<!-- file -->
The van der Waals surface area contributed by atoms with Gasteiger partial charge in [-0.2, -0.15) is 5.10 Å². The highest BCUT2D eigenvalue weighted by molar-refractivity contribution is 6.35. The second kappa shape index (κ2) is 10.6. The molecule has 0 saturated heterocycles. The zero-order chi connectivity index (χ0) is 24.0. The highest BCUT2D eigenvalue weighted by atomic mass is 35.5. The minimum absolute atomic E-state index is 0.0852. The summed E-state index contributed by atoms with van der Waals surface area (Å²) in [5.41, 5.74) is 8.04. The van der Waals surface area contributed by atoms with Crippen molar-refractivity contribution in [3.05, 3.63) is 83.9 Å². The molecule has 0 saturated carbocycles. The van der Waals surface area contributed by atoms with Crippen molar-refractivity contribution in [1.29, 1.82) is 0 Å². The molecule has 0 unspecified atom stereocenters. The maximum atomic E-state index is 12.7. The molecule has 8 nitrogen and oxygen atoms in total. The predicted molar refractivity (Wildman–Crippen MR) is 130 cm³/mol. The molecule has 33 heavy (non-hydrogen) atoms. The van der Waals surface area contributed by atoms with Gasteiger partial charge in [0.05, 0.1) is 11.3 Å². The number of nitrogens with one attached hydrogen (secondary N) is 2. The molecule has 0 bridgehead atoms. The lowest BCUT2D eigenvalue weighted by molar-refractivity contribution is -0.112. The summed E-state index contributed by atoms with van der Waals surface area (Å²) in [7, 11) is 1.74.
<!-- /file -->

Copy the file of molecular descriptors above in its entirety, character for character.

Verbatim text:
The van der Waals surface area contributed by atoms with Gasteiger partial charge in [-0.2, -0.15) is 5.10 Å². The highest BCUT2D eigenvalue weighted by molar-refractivity contribution is 6.35. The second kappa shape index (κ2) is 10.6. The molecule has 0 saturated heterocycles. The zero-order chi connectivity index (χ0) is 24.0. The highest BCUT2D eigenvalue weighted by atomic mass is 35.5. The minimum absolute atomic E-state index is 0.0852. The summed E-state index contributed by atoms with van der Waals surface area (Å²) in [5.41, 5.74) is 8.04. The van der Waals surface area contributed by atoms with Crippen molar-refractivity contribution in [3.05, 3.63) is 83.9 Å². The molecule has 0 saturated carbocycles. The van der Waals surface area contributed by atoms with Crippen molar-refractivity contribution in [1.29, 1.82) is 0 Å². The molecule has 0 unspecified atom stereocenters. The maximum atomic E-state index is 12.7. The molecule has 8 nitrogen and oxygen atoms in total. The predicted molar refractivity (Wildman–Crippen MR) is 130 cm³/mol. The molecule has 33 heavy (non-hydrogen) atoms. The van der Waals surface area contributed by atoms with Gasteiger partial charge in [0.05, 0.1) is 11.3 Å². The number of nitrogens with one attached hydrogen (secondary N) is 2. The molecule has 0 bridgehead atoms. The lowest BCUT2D eigenvalue weighted by molar-refractivity contribution is -0.112. The summed E-state index contributed by atoms with van der Waals surface area (Å²) in [7, 11) is 1.74.